Curry School Honors Alumna Pamela R. Moran, Superintendent of Albemarle County Public Schools
April 21, 2011 — The University of Virginia’s Curry School of Education has selected Pamela R. Moran, superintendent of Albemarle County Public Schools, to receive its 2011 Distinguished Public Service Award.
“Pam is one of the leading innovators in public education in the commonwealth and nationally,” Robert C. Pianta, dean of the Curry School, said. “Her efforts have strengthened resources available to teachers and recognized their key role in student learning and development.”
Moran is particularly well-known for her integration of technology at all levels of a school system and her efforts to advance student learning in mathematics and science, Pianta noted. “In so many ways she is a visionary leader in public education.”
Moran, who has served six years as superintendent in Albemarle County, is an alumna of the Curry School. She received a master’s degree in secondary science education in 1980 and an Ed.D. in administration and supervision in 1997.
During her educational career, she has worked as a secondary science teacher, middle school associate principal, science grant director, staff development and gifted education coordinator, elementary principal, director of curriculum, assistant superintendent for instruction and superintendent. She also has taught educational leadership and curriculum courses as an adjunct instructor for the Curry School and for U.Va.‘s School of Continuing and Professional Studies.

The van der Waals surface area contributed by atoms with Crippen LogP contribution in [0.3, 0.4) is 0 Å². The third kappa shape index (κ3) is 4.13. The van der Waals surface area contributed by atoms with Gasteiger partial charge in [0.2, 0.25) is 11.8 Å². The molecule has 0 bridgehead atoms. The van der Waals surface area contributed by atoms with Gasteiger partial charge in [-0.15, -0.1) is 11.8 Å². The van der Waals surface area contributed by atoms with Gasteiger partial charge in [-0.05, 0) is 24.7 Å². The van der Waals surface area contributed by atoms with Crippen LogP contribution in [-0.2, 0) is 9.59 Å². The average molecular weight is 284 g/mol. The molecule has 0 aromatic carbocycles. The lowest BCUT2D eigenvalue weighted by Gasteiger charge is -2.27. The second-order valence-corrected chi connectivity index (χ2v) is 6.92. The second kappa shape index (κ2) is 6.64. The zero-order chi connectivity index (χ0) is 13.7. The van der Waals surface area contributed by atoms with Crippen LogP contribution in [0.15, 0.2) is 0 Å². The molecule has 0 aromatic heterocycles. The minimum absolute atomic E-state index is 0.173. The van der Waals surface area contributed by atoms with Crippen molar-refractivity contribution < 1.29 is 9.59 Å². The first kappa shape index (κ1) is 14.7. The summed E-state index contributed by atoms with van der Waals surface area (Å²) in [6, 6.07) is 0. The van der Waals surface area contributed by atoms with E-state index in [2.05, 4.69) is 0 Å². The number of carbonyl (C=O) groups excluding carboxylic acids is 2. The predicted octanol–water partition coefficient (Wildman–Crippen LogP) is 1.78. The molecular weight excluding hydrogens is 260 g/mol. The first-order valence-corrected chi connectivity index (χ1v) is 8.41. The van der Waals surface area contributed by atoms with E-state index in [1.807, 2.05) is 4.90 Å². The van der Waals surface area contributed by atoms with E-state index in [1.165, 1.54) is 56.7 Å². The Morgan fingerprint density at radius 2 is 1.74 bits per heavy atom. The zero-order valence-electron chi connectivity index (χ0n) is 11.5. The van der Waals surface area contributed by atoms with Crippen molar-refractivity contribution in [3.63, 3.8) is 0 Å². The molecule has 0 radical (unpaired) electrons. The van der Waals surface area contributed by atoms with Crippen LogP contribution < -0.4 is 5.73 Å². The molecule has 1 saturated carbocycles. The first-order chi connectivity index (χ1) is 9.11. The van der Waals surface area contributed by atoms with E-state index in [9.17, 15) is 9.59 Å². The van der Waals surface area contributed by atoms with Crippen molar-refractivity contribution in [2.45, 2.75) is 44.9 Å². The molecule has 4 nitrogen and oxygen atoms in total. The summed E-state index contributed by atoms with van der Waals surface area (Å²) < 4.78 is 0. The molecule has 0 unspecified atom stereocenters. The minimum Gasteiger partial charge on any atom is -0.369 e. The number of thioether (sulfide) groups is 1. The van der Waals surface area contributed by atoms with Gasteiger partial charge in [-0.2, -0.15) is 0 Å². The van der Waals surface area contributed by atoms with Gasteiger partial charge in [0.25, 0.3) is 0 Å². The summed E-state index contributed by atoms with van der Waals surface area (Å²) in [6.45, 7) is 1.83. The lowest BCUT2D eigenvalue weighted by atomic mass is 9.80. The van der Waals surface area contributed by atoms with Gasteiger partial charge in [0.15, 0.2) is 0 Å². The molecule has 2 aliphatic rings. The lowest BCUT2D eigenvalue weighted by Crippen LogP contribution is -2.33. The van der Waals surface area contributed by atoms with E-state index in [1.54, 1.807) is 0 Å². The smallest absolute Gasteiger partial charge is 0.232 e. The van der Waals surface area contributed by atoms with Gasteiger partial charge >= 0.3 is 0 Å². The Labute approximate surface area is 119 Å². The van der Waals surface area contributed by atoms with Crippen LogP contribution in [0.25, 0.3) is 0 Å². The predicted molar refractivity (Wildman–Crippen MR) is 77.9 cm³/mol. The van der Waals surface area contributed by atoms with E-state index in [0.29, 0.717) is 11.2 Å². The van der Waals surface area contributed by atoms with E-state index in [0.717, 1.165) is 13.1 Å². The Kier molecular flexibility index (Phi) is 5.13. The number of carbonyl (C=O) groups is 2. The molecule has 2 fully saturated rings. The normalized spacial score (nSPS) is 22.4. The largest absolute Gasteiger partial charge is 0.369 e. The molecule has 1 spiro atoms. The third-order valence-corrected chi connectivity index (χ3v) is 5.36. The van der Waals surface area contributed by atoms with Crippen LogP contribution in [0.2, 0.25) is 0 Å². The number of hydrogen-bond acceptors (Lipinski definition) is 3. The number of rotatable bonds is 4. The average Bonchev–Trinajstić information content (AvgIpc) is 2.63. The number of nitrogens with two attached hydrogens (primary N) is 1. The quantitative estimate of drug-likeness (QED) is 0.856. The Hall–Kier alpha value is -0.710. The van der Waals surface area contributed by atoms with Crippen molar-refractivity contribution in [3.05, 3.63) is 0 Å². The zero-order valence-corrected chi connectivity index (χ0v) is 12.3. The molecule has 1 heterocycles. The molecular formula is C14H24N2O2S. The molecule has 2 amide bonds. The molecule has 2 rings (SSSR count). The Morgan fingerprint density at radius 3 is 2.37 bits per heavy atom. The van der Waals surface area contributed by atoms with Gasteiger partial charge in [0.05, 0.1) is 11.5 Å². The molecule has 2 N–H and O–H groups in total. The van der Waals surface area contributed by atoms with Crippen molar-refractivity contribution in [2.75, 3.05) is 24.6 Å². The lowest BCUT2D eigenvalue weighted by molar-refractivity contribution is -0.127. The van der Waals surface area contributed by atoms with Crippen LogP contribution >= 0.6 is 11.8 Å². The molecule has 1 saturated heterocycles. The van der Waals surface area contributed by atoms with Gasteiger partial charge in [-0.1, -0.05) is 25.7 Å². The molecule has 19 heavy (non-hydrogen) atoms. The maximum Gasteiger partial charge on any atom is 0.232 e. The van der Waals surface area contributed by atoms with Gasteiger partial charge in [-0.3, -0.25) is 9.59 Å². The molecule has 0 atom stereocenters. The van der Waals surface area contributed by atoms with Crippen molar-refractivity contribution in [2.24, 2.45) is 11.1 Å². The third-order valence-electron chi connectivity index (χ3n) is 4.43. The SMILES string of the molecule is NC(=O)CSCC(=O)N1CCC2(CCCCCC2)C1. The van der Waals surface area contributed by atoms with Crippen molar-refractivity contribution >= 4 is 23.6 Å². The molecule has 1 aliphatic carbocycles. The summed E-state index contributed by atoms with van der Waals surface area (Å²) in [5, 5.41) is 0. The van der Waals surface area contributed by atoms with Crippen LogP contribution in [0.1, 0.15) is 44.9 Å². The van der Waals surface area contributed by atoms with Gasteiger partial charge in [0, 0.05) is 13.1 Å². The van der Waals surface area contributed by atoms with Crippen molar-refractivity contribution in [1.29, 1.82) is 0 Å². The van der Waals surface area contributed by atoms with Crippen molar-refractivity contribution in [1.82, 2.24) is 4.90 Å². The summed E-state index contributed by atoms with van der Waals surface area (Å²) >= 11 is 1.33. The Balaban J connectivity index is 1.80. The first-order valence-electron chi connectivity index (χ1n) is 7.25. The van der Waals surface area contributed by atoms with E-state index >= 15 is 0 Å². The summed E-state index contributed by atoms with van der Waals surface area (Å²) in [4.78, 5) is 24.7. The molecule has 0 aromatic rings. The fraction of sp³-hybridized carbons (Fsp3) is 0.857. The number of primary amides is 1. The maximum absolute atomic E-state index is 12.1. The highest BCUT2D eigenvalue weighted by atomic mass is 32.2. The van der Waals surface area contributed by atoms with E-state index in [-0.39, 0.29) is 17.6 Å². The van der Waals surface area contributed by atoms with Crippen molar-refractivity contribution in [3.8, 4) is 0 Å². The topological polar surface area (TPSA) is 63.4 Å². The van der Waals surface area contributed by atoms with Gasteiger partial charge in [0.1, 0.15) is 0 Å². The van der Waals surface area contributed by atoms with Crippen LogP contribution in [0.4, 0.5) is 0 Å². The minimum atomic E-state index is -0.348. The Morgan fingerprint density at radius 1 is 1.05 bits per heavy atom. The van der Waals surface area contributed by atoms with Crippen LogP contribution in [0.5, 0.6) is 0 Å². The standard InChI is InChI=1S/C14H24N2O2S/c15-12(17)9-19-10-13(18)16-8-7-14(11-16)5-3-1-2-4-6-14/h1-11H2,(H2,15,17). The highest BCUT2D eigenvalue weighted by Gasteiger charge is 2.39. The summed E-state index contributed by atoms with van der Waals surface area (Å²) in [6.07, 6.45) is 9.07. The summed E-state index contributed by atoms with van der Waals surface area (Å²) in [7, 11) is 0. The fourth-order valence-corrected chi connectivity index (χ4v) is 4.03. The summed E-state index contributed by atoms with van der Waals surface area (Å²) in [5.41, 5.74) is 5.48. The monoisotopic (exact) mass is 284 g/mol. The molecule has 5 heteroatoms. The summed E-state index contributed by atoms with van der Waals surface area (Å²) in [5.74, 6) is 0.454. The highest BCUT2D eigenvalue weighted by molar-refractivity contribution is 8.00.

In 2010, Virginia Gov. Robert McDonnell appointed Moran to his Commission on Higher Education, and she currently serves as president-elect of the Virginia Association of School Superintendents. She was recognized last year by the online eSchool News as an advocate for the use of technology to help drive continuous school improvement and received one of its Tech-Savvy Superintendent Awards.
The Distinguished Public Service Award was presented to Moran at a luncheon on April 28 hosted by the Curry School of Education Foundation.
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Daily Progress article.